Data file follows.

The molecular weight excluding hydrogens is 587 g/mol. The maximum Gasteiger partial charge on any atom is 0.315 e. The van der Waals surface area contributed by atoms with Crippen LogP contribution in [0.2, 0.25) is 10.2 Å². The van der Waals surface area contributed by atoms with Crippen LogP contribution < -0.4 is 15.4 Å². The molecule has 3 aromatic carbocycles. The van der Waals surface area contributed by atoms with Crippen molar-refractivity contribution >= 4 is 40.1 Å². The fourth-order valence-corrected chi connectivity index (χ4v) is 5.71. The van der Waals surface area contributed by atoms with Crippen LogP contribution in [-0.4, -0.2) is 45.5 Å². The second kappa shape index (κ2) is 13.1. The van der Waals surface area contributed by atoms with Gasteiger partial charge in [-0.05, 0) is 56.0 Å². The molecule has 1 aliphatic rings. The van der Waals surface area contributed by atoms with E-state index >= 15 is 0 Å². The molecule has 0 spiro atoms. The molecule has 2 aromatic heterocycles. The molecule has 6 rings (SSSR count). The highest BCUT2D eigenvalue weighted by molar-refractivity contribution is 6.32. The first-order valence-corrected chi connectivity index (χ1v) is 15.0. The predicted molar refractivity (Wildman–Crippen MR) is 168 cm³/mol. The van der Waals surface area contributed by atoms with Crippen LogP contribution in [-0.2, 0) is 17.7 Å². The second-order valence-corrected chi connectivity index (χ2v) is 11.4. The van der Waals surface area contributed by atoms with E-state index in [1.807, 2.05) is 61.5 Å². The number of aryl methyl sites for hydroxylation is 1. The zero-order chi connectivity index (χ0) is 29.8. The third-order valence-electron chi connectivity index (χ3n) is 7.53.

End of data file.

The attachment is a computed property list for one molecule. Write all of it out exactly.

The molecular weight excluding hydrogens is 587 g/mol. The maximum Gasteiger partial charge on any atom is 0.315 e. The van der Waals surface area contributed by atoms with Crippen LogP contribution in [0.2, 0.25) is 10.2 Å². The van der Waals surface area contributed by atoms with Crippen LogP contribution < -0.4 is 15.4 Å². The molecule has 3 aromatic carbocycles. The van der Waals surface area contributed by atoms with Crippen molar-refractivity contribution >= 4 is 40.1 Å². The fourth-order valence-corrected chi connectivity index (χ4v) is 5.71. The van der Waals surface area contributed by atoms with Crippen LogP contribution in [-0.4, -0.2) is 45.5 Å². The second kappa shape index (κ2) is 13.1. The van der Waals surface area contributed by atoms with Gasteiger partial charge in [-0.05, 0) is 56.0 Å². The molecule has 1 aliphatic rings. The van der Waals surface area contributed by atoms with E-state index >= 15 is 0 Å². The molecule has 0 spiro atoms. The molecule has 2 aromatic heterocycles. The molecule has 6 rings (SSSR count). The highest BCUT2D eigenvalue weighted by molar-refractivity contribution is 6.32. The first-order valence-corrected chi connectivity index (χ1v) is 15.0. The predicted molar refractivity (Wildman–Crippen MR) is 168 cm³/mol. The van der Waals surface area contributed by atoms with Crippen LogP contribution in [-0.2, 0) is 17.7 Å². The second-order valence-corrected chi connectivity index (χ2v) is 11.4. The van der Waals surface area contributed by atoms with E-state index in [1.807, 2.05) is 61.5 Å². The number of aryl methyl sites for hydroxylation is 1. The zero-order chi connectivity index (χ0) is 29.8. The third-order valence-electron chi connectivity index (χ3n) is 7.53.